January 24, 2024
Because of Congressional inaction at the end of the year, a new round of devastating Medicare physician payment cuts went into effect on January 1, 2024. This 3.37% reduction comes after three years of consecutive cuts to Medicare services.
Last week, Congress passed another continuing resolution to keep US government funding at current levels through March 1, 2024, until they can work out all the details of new funding for a multitude of programs, including stopping the Medicare physician payment cut.
If this latest cut is left in place, physician Medicare payments will have been reduced by almost 10% in four years. This is simply unsustainable for our nation's physicians and the patients they serve.
Contact your members of Congress today and urge them to fix the flawed Medicare physician payment system by supporting the bipartisan H.R. 6683 – the “Preserving Seniors’ Access to Physicians Act of 2023” – and to reverse the 3.37% Medicare payment cut that took effect on January 1.
If Congress partially or entirely stops the cut, they will do so retroactively and the Centers for Medicare and Medicaid Services will adjust any claims already paid at the lower rate.
Medicare Cuts Are Unsustainable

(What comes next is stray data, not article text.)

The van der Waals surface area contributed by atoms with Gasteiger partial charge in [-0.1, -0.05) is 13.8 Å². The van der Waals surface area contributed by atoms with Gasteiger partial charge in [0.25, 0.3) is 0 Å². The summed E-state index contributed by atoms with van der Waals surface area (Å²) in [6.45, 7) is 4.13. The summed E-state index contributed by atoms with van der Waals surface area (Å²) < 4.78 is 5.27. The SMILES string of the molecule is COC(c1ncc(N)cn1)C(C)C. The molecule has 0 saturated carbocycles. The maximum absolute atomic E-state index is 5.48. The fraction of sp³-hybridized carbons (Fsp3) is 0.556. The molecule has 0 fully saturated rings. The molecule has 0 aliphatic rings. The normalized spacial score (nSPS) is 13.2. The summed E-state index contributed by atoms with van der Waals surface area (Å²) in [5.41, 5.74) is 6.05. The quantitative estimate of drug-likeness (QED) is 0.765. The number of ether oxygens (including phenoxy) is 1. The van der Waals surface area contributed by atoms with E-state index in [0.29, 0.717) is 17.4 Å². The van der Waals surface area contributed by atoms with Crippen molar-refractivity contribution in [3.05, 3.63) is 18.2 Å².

The latest 3.37% cut comes after three years of consecutive cuts to Medicare physician payments. If Congress does not act, Medicare payments will have been cut by almost 10% in four years, which is simply unsustainable for our nation's physicians.
To make matters worse, physicians are the only Medicare providers whose payments do not automatically receive an annual inflationary update, which means we will not receive a 4.6% update in 2024 like other health care providers. Because of this major flaw in the payment system, Medicare physician payments have lagged 26% behind the rate of inflation since 2001.
More than 6.5 million Californians are enrolled in Medicare and many of these seniors can no longer find a physician who is accepting new Medicare patients. Other patients are waiting longer to see a physician. This lack of access to care is coming at a time when California has growing numbers of seniors with multiple chronic conditions that require more resources. In a recent CMA survey, 70% of California physicians reported that they could be forced to limit their Medicare patient load and nearly half of the physician respondents said they are considering retiring early if the cuts went into effect.
Take Action: Tell Congress to reverse Medicare cuts